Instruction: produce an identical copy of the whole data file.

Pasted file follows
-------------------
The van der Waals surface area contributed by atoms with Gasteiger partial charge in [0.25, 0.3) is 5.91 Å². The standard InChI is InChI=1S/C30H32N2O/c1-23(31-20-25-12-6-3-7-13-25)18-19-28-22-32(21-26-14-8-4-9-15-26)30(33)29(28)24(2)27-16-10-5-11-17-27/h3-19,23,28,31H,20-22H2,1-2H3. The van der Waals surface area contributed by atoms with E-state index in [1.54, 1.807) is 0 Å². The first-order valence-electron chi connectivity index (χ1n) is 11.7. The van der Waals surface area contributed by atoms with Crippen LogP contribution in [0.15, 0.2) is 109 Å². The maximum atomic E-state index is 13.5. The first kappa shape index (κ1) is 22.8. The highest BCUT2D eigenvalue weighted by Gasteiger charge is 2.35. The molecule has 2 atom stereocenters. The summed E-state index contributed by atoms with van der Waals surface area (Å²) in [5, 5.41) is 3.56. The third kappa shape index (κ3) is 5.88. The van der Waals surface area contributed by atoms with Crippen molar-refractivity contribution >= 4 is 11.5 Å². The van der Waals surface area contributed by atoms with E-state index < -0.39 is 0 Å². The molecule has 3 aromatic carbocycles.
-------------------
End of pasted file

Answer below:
The van der Waals surface area contributed by atoms with Gasteiger partial charge in [0.25, 0.3) is 5.91 Å². The standard InChI is InChI=1S/C30H32N2O/c1-23(31-20-25-12-6-3-7-13-25)18-19-28-22-32(21-26-14-8-4-9-15-26)30(33)29(28)24(2)27-16-10-5-11-17-27/h3-19,23,28,31H,20-22H2,1-2H3. The van der Waals surface area contributed by atoms with E-state index in [1.54, 1.807) is 0 Å². The first-order valence-electron chi connectivity index (χ1n) is 11.7. The van der Waals surface area contributed by atoms with Crippen LogP contribution in [0.15, 0.2) is 109 Å². The maximum atomic E-state index is 13.5. The first kappa shape index (κ1) is 22.8. The highest BCUT2D eigenvalue weighted by Gasteiger charge is 2.35. The molecule has 2 atom stereocenters. The summed E-state index contributed by atoms with van der Waals surface area (Å²) in [5, 5.41) is 3.56. The third kappa shape index (κ3) is 5.88. The van der Waals surface area contributed by atoms with Crippen molar-refractivity contribution >= 4 is 11.5 Å². The van der Waals surface area contributed by atoms with E-state index < -0.39 is 0 Å². The molecule has 3 aromatic carbocycles.